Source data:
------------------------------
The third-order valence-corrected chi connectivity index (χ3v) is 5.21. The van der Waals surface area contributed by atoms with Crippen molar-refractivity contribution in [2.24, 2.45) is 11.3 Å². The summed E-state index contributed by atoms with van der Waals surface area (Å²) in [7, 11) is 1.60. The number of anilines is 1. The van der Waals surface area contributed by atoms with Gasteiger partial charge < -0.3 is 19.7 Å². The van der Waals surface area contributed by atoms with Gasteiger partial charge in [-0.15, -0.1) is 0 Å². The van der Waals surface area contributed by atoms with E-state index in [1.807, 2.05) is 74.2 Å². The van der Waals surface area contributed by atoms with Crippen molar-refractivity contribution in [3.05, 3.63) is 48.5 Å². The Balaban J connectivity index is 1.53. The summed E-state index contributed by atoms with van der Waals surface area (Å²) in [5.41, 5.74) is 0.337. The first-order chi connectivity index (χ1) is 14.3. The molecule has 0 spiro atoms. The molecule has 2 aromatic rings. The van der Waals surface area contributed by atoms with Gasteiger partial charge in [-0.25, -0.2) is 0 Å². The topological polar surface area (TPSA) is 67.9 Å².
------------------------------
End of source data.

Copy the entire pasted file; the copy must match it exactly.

The third-order valence-corrected chi connectivity index (χ3v) is 5.21. The van der Waals surface area contributed by atoms with Crippen molar-refractivity contribution in [2.24, 2.45) is 11.3 Å². The summed E-state index contributed by atoms with van der Waals surface area (Å²) in [7, 11) is 1.60. The number of anilines is 1. The van der Waals surface area contributed by atoms with Gasteiger partial charge < -0.3 is 19.7 Å². The van der Waals surface area contributed by atoms with Gasteiger partial charge in [-0.15, -0.1) is 0 Å². The van der Waals surface area contributed by atoms with E-state index in [1.807, 2.05) is 74.2 Å². The van der Waals surface area contributed by atoms with Crippen molar-refractivity contribution in [3.05, 3.63) is 48.5 Å². The Balaban J connectivity index is 1.53. The summed E-state index contributed by atoms with van der Waals surface area (Å²) in [5.41, 5.74) is 0.337. The first-order chi connectivity index (χ1) is 14.3. The molecule has 0 spiro atoms. The molecule has 2 aromatic rings. The van der Waals surface area contributed by atoms with Gasteiger partial charge in [-0.25, -0.2) is 0 Å². The topological polar surface area (TPSA) is 67.9 Å².